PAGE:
- Márquez S, Brooks WS (2019) Student Perception vs Reality in Medical School Anatomy Education: From Alabama to New York. The FASEB J 33:S1 (presented at 2019 Meetings of Am Ass Anatomists Experimental Biology Conference, Orlando, Florida)
- Adar T, Brooks WS, Monheit GD, Márquez S (2019) A Digital Anatomico-Surgical Module for Preparing the 21sst Century Dermatologist. The FASEB J 33:S1 (presented at 2019 Meetings of Am Ass Anatomists Experimental Biology Conference, Orlando, Florida)
- Sajan A, Pagano AS, Márquez S (2019) Assessing the “Less vs More” Model of Education: Student Perception of Effectiveness in Teaching Practices Among Reformed and Traditional Gross Anatomy Curricula. The FASEB J 33:607.8. (presented at 2019 Meetings of Am Ass Anatomists Experimental Biology Conference, Orlando, Florida)
- Márquez S (2017) Dyad Pedagogy: Beyond the Anatomy Classroom/Laboratory and into the Workplace. Education Research Symposium at Oxford, England (March 20 – 21).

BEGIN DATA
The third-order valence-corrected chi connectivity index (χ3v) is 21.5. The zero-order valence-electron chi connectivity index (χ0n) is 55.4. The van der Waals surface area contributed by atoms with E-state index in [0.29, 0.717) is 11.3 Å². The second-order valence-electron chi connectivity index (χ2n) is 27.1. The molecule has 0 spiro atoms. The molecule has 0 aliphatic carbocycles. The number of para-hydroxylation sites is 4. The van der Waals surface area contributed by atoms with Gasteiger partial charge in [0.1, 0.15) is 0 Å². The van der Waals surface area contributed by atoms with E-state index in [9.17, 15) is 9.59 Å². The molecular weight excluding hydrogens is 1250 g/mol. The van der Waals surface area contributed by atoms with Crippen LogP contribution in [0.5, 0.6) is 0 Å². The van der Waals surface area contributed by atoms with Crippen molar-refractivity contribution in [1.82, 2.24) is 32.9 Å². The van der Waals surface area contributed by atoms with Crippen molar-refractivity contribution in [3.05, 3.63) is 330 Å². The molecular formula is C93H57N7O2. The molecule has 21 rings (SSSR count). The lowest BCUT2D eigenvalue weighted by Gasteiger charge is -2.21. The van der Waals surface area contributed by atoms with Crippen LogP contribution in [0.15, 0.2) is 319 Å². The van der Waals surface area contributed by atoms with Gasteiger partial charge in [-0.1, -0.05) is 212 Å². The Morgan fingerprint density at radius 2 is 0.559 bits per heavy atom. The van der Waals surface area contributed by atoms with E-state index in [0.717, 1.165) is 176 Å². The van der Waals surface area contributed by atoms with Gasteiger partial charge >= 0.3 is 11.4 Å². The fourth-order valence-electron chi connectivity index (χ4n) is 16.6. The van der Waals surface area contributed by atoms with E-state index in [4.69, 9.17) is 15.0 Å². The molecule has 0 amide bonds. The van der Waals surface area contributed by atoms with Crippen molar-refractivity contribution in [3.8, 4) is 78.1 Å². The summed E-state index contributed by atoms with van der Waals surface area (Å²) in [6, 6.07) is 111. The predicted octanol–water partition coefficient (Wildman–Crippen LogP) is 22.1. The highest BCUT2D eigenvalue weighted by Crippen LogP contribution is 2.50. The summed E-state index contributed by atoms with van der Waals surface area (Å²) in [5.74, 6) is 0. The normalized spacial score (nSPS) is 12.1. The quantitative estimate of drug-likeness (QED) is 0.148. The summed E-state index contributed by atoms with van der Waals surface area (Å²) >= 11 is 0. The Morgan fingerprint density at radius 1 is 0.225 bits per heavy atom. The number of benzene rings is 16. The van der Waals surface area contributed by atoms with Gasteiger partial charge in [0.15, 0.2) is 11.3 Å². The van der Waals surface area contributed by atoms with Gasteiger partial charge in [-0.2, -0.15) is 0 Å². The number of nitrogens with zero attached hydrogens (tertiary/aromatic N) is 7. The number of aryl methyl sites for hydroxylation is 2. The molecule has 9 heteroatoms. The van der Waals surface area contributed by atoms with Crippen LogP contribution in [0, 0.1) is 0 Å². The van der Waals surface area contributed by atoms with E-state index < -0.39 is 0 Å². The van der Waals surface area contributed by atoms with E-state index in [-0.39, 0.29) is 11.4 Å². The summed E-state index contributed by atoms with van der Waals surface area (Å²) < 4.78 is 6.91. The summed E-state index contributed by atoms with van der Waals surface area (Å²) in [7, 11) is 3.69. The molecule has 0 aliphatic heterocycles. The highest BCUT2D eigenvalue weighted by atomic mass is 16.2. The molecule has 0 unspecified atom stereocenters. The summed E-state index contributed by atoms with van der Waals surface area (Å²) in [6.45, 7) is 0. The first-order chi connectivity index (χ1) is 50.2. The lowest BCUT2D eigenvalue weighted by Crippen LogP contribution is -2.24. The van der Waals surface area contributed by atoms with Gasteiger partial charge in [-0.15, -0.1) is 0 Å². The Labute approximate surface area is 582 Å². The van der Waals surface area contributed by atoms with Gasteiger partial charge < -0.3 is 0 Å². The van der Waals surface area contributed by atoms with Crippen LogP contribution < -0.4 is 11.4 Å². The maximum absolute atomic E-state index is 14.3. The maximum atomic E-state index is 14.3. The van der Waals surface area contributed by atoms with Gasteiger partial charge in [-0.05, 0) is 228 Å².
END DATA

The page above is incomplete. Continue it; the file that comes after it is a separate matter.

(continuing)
- Mastriano D, Kurtzman J, Paskin-Flerlage S, Brady D, Eucalitto P, Laurance B, Márquez S (2016) Customizing anatomy videos to curricula maximizes learning and retention: Implications for first year medical education. The FASEB J 30:569.9
- Gong JJ, Schindel B, Jerome C, Antoine KL, Pagano AS, Márquez S (2016) Individualized learning in anatomy to diversify tomorrow’s medical field. The FASEB J 30:788.4
- Schindel BJ, Narcisse P, Minko E, Pagano AS and Márquez S (2015) Anatomy outreach: Long-term investment in the future of medicine. The FASEB J 29:693.4
- Márquez S, Patel J, Rosentsveyg J, Márquez AM, and Pagano AS (2015) The Constructive approach to teaching anatomy through clay modeling: A multi-tier educational value. The FASEB J 29:549.3
- Rosentsveyg J, Patel J, Gabbur N and Márquez S (2014) Clay modeling in applied anatomy: a cross-sectional comparison of educational effectiveness in preclinical donor dissections, clinical clerkships, and postgraduate residency training programs. The FASEB J 28:721.8